When we say that a Generalized Linear Phase System must satisfy the pole zero plot with the condition that a complex zero not on the unit circle exist's in a pair of 4. Then I understand that I need the conjugate pairs to have real coefficients. Why do we need the complex conjugate reciprocal pairs and what role do they play for the FIR filter? I am aware that we use complex conjugate reciprocal pairs in case of all pass systems but how does that relate to the Linear Phase System if it even does.
The impulse response of a linear phase FIR filter is odd or even symmetrical. This has as a consequence that if $z_0$ is a zero, $1/z_0^*$ must also be a zero. If in addition to the linear phase property you also have real-valued coefficients, complex zeros always occur in complex conjugate pairs. So if a real-valued linear phase filter has a complex root $z_0$, you automatically get $z_0^*$, $1/z_0$, and $1/z_0^*$ as roots.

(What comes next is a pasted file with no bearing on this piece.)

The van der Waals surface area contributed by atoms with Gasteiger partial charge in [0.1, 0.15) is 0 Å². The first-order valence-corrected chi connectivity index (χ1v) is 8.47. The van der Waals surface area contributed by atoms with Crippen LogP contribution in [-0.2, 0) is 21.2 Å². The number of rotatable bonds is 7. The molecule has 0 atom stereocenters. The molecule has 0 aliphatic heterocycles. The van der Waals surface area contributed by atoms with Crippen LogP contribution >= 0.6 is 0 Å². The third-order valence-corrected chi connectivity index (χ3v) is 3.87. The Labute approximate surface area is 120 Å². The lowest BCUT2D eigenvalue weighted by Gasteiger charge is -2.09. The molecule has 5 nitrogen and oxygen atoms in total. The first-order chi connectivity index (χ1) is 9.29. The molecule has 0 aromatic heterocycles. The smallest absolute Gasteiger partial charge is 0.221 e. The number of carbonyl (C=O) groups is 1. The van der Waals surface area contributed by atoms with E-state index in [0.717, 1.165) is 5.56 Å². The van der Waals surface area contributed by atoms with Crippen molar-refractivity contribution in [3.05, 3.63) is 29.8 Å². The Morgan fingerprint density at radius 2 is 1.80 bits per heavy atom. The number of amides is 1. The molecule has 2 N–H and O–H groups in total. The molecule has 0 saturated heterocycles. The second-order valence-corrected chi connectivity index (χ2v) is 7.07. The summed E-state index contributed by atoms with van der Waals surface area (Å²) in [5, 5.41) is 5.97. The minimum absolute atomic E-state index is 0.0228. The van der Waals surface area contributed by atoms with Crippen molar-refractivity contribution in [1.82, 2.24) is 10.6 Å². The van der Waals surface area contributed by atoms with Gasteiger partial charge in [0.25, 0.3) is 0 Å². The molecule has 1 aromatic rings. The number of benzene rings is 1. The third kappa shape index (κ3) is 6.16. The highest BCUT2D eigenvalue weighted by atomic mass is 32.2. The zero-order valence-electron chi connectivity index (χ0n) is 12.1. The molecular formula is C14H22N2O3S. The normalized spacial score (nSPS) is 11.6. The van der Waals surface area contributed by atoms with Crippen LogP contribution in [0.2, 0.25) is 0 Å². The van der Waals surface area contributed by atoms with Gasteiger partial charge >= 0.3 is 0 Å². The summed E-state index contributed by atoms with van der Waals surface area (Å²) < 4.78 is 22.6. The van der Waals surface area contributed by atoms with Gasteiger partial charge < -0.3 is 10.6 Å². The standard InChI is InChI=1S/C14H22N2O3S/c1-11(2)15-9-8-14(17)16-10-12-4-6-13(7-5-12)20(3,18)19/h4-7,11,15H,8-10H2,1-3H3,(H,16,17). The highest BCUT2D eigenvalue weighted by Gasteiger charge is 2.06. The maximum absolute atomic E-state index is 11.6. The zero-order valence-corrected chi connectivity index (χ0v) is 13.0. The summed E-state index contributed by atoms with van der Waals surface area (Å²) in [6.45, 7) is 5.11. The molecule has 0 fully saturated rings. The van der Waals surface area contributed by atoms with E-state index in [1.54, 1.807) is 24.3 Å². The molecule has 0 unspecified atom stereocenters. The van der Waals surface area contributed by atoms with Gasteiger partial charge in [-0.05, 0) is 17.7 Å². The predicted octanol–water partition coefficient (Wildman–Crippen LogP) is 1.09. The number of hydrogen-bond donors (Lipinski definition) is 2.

Complex roots on the unit circle just occur in complex conjugate pairs (because $z_0=1/z_0^*$, and real-valued roots just occur in pairs $z_0$ and $1/z_0$, unless they're on the circle (i.e., $z_0=1$ or $z_0=-1$).
In sum, for real-valued linear phase FIR filters, there are four types of "clusterings" of roots:
- complex roots with $|z_0|\neq 1$ occur in groups of four: $z_0$, $z_0^*$, $1/z_0$, $1/z_0^*$
- complex roots on the unit circle occur as complex conjugate pairs $z_0$ and $z_0^*$
- real roots with $|z_0|\neq 1$ occur in pairs as $z_0$ and $1/z_0$
- real roots on the unit circle ($z_0=1$ or $z_0=-1$ ) don't imply another root
Mathematically, for a real-valued length $N$ FIR filter the linear phase condition in the frequency domain is
where $N$ is the filter length (number of taps). From $(1)$ it is clear that if $z_0$ is a zero of $H(z)$ then also $1/z_0$ must be a zero.